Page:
By Sid Salter
While the first priority continues to be and should be the economic reimbursement of individuals, families and businesses impacted by the BP oil spill in the Gulf, it’s time that Mississippians begin to focus sharply on the state’s share of environmental restoration.
Wildlife Mississippi is hoping to direct funding from future Gulf oil spill response legislation for Gulf Coast environmental restoration – something recent polling throughout the Gulf states suggest is popular with voters and taxpayers in the spill-impacted states.
The poll was funded by The Walton Family Foundation (www.waltonfamilyfoundation.org), who has provided substantial prior funding for freshwater and marine conservation, primarily for creating economic incentives for conservation and by aligning economic and conservation interests. According to James Cummins, executive director of Wildlife Mississippi (Mississippi Fish and Wildlife Foundation), The Walton Foundation has also funded projects in the areas of environment and K-12 education in the Mississippi and Arkansas Deltas.
Wildlife Mississippi received a $195,000 grant from the foundation last year to work with private landowners on the reforestation of bottom land hardwoods in the Delta on lands that Cummins said “should have never been cleared in the first place.”
Cummins said the recent polling is unique and shows overwhelming support among all five Gulf states for environmental restoration in the region.
“The polling shows that voters believe that environmental restoration is intrinsically linked to the economic well being of the state and the region,” said Cummins.
Part of the appropriate environmental response to the BP oil spill is restoring Gulf Coast wetlands, primarily for the environmental and economic benefits they provide. Wildlife Mississippi was created in 1997.
The foundation is a low-overhead, no frills organization which was founded to conserve, restore and enhance Mississippi’s fisheries and wildlife resources for the enjoyment and enrichment of all state residents, their children and visitors to the state.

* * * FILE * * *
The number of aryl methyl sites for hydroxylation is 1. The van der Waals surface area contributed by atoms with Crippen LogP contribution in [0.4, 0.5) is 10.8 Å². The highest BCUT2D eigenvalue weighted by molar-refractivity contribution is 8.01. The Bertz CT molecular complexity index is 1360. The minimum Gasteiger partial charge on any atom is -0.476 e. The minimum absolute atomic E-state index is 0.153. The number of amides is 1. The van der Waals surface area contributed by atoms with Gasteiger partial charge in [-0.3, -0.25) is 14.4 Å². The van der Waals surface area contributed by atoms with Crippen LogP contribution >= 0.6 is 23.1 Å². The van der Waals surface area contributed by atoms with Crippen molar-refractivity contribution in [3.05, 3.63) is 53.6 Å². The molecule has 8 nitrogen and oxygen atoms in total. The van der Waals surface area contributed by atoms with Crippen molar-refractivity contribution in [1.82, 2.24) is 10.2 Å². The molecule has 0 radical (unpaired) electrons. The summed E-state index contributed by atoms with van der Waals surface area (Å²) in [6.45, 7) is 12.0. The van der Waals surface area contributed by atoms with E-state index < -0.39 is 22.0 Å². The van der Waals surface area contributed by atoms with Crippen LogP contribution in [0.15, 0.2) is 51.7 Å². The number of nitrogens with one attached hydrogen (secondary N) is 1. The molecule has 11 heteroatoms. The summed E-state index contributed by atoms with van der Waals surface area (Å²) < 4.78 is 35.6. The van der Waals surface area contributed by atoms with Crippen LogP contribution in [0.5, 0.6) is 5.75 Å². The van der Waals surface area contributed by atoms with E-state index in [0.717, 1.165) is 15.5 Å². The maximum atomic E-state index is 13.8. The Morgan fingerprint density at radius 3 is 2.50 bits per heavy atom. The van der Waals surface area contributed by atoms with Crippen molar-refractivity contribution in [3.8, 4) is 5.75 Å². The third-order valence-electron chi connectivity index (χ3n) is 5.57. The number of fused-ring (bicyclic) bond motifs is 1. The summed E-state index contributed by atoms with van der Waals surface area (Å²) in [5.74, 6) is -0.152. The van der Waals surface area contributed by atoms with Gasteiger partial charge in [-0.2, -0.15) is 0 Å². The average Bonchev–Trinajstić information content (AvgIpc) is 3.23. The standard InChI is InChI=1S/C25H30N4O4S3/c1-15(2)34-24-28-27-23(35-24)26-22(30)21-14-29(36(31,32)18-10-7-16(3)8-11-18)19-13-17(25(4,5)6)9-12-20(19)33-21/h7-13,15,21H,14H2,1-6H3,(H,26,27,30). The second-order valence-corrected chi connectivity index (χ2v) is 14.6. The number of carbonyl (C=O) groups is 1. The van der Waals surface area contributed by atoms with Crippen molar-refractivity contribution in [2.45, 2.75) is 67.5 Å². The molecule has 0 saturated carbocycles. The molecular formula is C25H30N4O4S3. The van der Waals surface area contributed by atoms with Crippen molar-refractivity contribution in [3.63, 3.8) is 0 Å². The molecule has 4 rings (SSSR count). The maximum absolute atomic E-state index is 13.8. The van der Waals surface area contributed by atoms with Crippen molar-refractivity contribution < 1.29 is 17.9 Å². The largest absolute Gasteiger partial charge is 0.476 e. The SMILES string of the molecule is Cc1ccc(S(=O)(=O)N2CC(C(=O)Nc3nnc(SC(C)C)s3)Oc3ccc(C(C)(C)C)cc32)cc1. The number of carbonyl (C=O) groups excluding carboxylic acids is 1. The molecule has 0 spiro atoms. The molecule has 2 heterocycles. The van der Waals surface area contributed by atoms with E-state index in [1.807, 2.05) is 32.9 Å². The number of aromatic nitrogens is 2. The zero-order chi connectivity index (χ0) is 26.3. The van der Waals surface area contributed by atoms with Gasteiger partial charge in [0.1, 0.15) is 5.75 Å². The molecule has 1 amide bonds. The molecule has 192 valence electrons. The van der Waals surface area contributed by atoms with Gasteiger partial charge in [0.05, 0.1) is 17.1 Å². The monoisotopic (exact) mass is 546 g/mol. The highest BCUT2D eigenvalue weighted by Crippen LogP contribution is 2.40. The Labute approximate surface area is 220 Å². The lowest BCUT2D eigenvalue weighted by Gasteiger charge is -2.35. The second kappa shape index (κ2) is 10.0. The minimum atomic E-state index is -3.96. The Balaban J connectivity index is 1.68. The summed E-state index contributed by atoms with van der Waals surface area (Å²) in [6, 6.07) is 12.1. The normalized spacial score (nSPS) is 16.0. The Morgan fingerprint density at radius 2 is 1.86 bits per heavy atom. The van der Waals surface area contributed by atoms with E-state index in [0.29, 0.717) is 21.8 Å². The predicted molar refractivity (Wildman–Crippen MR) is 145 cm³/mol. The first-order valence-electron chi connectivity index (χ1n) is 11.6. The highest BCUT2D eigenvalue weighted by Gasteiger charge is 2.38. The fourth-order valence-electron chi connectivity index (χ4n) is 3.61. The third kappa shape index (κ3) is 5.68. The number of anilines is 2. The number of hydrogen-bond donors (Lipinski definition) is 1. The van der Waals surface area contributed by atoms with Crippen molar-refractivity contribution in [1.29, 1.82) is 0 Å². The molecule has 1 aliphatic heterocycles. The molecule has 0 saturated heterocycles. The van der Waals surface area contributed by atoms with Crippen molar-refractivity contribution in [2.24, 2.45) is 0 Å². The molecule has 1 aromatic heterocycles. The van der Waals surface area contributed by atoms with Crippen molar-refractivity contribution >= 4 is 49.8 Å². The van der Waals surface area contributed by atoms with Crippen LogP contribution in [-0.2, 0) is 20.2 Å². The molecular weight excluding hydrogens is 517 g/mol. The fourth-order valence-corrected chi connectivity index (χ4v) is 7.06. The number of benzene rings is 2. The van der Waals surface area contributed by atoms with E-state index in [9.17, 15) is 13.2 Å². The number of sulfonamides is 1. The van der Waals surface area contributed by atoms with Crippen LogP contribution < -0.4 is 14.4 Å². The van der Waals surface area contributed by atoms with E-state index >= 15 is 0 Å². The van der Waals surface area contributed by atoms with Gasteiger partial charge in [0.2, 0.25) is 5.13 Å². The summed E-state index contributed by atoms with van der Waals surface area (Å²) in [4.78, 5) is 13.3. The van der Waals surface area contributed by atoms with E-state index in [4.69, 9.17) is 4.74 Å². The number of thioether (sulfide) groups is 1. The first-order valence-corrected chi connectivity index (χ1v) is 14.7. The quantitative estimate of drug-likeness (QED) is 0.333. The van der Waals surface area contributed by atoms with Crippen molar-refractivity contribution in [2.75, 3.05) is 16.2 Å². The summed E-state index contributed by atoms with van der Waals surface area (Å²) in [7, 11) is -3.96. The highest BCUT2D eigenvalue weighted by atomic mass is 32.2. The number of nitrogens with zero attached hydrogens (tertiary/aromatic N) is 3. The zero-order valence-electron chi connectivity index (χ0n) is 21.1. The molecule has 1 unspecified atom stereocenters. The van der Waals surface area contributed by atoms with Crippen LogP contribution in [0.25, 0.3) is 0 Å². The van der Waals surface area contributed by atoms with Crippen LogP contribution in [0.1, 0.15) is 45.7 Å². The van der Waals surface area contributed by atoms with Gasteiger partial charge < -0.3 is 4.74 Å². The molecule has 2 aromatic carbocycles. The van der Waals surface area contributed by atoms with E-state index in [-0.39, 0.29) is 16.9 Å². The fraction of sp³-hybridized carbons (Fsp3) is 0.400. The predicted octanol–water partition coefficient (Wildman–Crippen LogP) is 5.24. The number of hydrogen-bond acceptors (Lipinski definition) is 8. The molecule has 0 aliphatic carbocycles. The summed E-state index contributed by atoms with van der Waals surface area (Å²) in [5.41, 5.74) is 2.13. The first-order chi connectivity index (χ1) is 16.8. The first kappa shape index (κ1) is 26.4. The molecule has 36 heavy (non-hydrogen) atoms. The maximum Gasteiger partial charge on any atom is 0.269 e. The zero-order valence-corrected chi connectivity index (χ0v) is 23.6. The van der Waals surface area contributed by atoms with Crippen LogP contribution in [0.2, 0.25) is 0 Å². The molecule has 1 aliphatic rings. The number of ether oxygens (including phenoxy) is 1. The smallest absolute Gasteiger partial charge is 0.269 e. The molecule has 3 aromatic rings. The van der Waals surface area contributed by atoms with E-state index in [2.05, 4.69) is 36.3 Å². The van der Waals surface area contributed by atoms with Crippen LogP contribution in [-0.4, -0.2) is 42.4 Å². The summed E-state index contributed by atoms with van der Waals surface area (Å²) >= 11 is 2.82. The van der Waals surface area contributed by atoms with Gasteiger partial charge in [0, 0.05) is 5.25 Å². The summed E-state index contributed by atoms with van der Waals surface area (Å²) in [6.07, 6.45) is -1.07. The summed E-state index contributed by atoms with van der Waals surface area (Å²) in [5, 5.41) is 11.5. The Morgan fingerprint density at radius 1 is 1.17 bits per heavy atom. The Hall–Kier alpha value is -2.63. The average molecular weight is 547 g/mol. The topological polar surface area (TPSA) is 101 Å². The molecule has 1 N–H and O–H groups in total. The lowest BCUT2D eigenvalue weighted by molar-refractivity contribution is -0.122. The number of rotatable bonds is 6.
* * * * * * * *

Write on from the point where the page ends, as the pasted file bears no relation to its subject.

Wildlife Mississippi identifies itself as being “on the forefront of an effective conservation philosophy.” It is based on three basic principles: 1) a strong economy provides incentives, 2) encourage conservation stewardship while recognizing private property rights and 3) polluters should be liable for harm they cause others.
Wildlife Mississippi has been involved with a migratory bird initiative to try to prevent birds from becoming oiled. Readers can follow that effort at the group’s Website (www.wildlifemiss.org). The Gulf state polling produced the following results from Mississippi alone:
* Some 83 percent of voters believe that Mississippi’s economy is very or somewhat reliant upon the environmental health of the region.
* More than 8 in 10 voters in Mississippi, or 88 percent, believe that restoring the health of the Gulf Region is an extremely high priority.
* Some 75 percent of voters polled in Mississippi say they are more likely to vote for leaders who support new investments in environmental restoration.
The polling, conducted jointly by Lake Research Partners and Bellwether Research and Consulting, was done between Sept. 7 and Sept. 13.
Polling results from all five Gulf states will be released today – but it’s clear that environmental restoration remains high on the list of Gulf State residents who expect BP to put their money behind these efforts as a major part of Gulf state restoration.
Sid Salter is Perspective editor at The Clarion-Ledger and a syndicated columnist. Contact him at (601) 961-7084 or firstname.lastname@example.org.